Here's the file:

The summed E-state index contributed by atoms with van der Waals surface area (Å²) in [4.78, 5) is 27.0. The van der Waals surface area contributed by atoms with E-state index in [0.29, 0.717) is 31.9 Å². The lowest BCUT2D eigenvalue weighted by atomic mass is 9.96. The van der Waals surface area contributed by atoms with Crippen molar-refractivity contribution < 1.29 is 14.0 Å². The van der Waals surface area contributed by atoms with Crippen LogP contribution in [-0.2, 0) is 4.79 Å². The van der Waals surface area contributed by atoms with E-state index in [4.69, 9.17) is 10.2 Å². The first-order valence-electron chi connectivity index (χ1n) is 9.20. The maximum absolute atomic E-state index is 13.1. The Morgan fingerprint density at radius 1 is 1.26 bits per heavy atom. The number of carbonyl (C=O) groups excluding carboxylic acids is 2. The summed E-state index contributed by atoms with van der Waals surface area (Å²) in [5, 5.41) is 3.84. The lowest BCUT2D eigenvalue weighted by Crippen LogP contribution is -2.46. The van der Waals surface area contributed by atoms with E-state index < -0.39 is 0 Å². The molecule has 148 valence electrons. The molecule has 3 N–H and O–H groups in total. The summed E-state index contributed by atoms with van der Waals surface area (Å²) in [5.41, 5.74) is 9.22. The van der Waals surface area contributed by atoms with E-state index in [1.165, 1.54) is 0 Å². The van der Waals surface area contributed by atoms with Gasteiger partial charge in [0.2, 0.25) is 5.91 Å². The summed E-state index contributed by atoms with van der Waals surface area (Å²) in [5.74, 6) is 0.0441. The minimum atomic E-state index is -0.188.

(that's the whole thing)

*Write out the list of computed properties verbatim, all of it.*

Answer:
The summed E-state index contributed by atoms with van der Waals surface area (Å²) in [4.78, 5) is 27.0. The van der Waals surface area contributed by atoms with E-state index in [0.29, 0.717) is 31.9 Å². The lowest BCUT2D eigenvalue weighted by atomic mass is 9.96. The van der Waals surface area contributed by atoms with Crippen molar-refractivity contribution < 1.29 is 14.0 Å². The van der Waals surface area contributed by atoms with Crippen LogP contribution in [-0.2, 0) is 4.79 Å². The van der Waals surface area contributed by atoms with E-state index in [4.69, 9.17) is 10.2 Å². The first-order valence-electron chi connectivity index (χ1n) is 9.20. The maximum absolute atomic E-state index is 13.1. The Morgan fingerprint density at radius 1 is 1.26 bits per heavy atom. The number of carbonyl (C=O) groups excluding carboxylic acids is 2. The summed E-state index contributed by atoms with van der Waals surface area (Å²) in [5, 5.41) is 3.84. The lowest BCUT2D eigenvalue weighted by Crippen LogP contribution is -2.46. The van der Waals surface area contributed by atoms with E-state index < -0.39 is 0 Å². The molecule has 148 valence electrons. The molecule has 3 N–H and O–H groups in total. The summed E-state index contributed by atoms with van der Waals surface area (Å²) in [5.41, 5.74) is 9.22. The van der Waals surface area contributed by atoms with E-state index in [1.165, 1.54) is 0 Å². The van der Waals surface area contributed by atoms with Gasteiger partial charge in [0.2, 0.25) is 5.91 Å². The summed E-state index contributed by atoms with van der Waals surface area (Å²) in [5.74, 6) is 0.0441. The minimum atomic E-state index is -0.188.